Over the last year, we've seen flickr censor access to entire countries, citing legal liability (a questionable excuse, if not utterly ludicrous and mere Yahoo! lawyer butt covering). We've seen them delete user content and then back pedal with statements from founder Stewart Butterfield about how flickr staff will take more care in future to investigate first instead of deleting, which showed up as asking never and just deleting (but sending you a scolding via email), which made Butterfield a liar. When i confronted them with this very issue upon the (unwarned, uncommunicated) deletion of content from my account, i was given passive-aggressive "talk to the hand" responses, claims of violating the TOU (which they would never specify how), eventually followed by the deletion of my entire PAID account, and a new free one i created to attempt taking their policies to task in public view once more. Now i'm just totally blocked from view.

Don't question mommie in public or you'll get a beating when you go home.

Since these events, i've been witness to paying flickr members abandoning their paid accounts to move on to other photo sharing communities after their complaints of harassment and "pervy" abuse of their children's photos went 100% unhandled (and requests for help gone unreplied). i've a contact on flickr who was forced to move to a new account because, like mine, flickr staff has marked his account NIPSA (which is flickr's way of saying that your entire photostream is unsafe for the general population, despite the fact that users can and do moderate their own content). This contact of mine had nothing offensive in public view (again, like myself). He was blocked, by my estimation, because he is gay and sometimes does photo shoots that involve men in situations of love and lust, trust and fear; the artistic expression of age old stories of the human condition. He created a new, paid, account to attempt to start over, since he (like myself) is blocked from ever being seen by anyone not already a contact/friend of his. The public cannot see him. His work will never show on the flickr front page or be in the much coveted hall of fame called "Explore." He is blocked, NIPSAd, censored because… flickr staff are homophobic? i've communicated with this man privately. He is no pervert or exhibitionist. He is a thoughtful, budding photographer who has decided to explore many facets of his inner self along with any collaborators he finds along the way. His photos are of the human condition, not schlock or shock. He told me that he was building a new account for multiple reasons, but i sense the final nail in the coffin was being NIPSAd.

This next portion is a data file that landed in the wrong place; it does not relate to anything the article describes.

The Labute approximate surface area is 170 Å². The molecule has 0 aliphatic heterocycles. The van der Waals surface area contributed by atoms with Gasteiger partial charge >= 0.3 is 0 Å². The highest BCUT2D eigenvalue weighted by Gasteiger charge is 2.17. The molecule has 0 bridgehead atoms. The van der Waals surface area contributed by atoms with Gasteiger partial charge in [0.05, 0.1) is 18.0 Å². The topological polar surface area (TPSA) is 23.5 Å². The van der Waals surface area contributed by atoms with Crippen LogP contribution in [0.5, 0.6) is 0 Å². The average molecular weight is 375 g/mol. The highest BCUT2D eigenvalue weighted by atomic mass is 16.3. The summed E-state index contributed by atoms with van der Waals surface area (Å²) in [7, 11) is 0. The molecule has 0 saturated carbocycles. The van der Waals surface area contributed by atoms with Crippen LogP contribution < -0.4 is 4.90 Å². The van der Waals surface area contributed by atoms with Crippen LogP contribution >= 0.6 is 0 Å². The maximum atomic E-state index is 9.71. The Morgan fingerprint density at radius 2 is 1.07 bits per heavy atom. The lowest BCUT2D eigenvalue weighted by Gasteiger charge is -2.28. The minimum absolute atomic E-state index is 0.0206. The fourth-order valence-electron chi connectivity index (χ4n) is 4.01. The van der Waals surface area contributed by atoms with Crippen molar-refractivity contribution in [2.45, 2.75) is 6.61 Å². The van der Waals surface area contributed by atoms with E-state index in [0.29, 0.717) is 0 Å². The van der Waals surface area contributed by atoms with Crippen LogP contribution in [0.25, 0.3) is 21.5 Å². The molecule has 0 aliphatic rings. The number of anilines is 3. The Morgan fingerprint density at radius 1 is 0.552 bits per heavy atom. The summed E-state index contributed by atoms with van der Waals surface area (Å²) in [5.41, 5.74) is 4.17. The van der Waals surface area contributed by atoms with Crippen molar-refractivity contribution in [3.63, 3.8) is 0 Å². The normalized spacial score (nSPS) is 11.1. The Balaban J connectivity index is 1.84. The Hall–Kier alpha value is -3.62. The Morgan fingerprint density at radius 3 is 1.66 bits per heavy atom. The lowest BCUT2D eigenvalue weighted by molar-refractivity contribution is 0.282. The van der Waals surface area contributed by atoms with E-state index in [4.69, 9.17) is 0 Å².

Why is it that he and i have been NIPSAd, yet i constantly accidentally run into full frontal nudity in most any area of the flickr community which runs the gamet from tasteless schlock to artistic expression? Why is a gay man's artistic expression censored? Is it because some insecure flickr staff member is uncomfortable seeing photos of two men expressing emotions via skin to skin contact? Why was i deleted and censored? Is it because the flickr management is too full of themselves to follow their own terms or use and too shallow and arrogant to be seen making liars of themselves and their bosses? Is it because they don't like the same content that they previously marked as SAFE one week prior to deleting my account and the follow-up account?

Homophobia is racism just as much as the hate or discrimination of persons with different national origin or skin color is racism. Discrimination is discrimination. Period. It doesn't matter what kind of discrimination it is.

Now, a new censoring technique has been established: groups have had their administration settings modified en mass, behind the scenes, without warning the group administrators and moderators. The new system policies have made things so that members who's photostreams have been censored and marked as "unsafe," "NIPSA" or "restricted" cannot add their images to a group. The only way this can be changed is if the group changes their settings to allow "restricted" content. The problem with this is that the group is then AUTOMATICALLY changed to an 18+ group and is made invisible to the public. It is then only discoverable by members who have disabled "safe search." Non-members CANNOT disable "safe search." Non-members cannot view 18+ content… even if the content isn't really adult in nature.